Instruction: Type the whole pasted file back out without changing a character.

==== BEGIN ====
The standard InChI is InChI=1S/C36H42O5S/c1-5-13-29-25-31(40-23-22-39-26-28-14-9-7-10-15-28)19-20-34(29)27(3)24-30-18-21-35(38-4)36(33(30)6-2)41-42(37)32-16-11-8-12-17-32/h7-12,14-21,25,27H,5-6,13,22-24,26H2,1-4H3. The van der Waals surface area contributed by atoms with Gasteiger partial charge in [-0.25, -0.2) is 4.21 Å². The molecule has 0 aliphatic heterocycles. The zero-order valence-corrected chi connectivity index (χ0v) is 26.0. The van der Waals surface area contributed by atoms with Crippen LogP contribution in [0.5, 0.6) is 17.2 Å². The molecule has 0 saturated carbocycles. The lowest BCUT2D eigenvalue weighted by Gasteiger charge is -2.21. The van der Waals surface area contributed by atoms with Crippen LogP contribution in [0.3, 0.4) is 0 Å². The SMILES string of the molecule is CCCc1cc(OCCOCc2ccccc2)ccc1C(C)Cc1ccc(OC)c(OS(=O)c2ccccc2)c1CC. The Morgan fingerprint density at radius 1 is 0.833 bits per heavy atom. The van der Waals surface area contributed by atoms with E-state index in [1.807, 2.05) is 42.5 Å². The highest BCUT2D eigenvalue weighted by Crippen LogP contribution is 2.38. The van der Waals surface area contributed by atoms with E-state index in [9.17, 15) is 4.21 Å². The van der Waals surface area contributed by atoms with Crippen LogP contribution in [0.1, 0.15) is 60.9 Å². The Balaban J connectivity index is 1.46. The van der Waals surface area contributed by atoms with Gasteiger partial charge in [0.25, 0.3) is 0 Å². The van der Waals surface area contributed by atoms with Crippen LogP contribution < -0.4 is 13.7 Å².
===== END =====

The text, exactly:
The standard InChI is InChI=1S/C36H42O5S/c1-5-13-29-25-31(40-23-22-39-26-28-14-9-7-10-15-28)19-20-34(29)27(3)24-30-18-21-35(38-4)36(33(30)6-2)41-42(37)32-16-11-8-12-17-32/h7-12,14-21,25,27H,5-6,13,22-24,26H2,1-4H3. The van der Waals surface area contributed by atoms with Gasteiger partial charge in [-0.25, -0.2) is 4.21 Å². The molecule has 0 aliphatic heterocycles. The zero-order valence-corrected chi connectivity index (χ0v) is 26.0. The van der Waals surface area contributed by atoms with Crippen LogP contribution in [0.5, 0.6) is 17.2 Å². The molecule has 0 saturated carbocycles. The lowest BCUT2D eigenvalue weighted by Gasteiger charge is -2.21. The van der Waals surface area contributed by atoms with Crippen LogP contribution in [0.3, 0.4) is 0 Å². The SMILES string of the molecule is CCCc1cc(OCCOCc2ccccc2)ccc1C(C)Cc1ccc(OC)c(OS(=O)c2ccccc2)c1CC. The Morgan fingerprint density at radius 1 is 0.833 bits per heavy atom. The van der Waals surface area contributed by atoms with E-state index in [1.807, 2.05) is 42.5 Å². The highest BCUT2D eigenvalue weighted by Crippen LogP contribution is 2.38. The van der Waals surface area contributed by atoms with E-state index in [9.17, 15) is 4.21 Å². The van der Waals surface area contributed by atoms with Crippen LogP contribution in [0.1, 0.15) is 60.9 Å². The Balaban J connectivity index is 1.46. The van der Waals surface area contributed by atoms with Gasteiger partial charge in [0.25, 0.3) is 0 Å². The van der Waals surface area contributed by atoms with Crippen LogP contribution < -0.4 is 13.7 Å².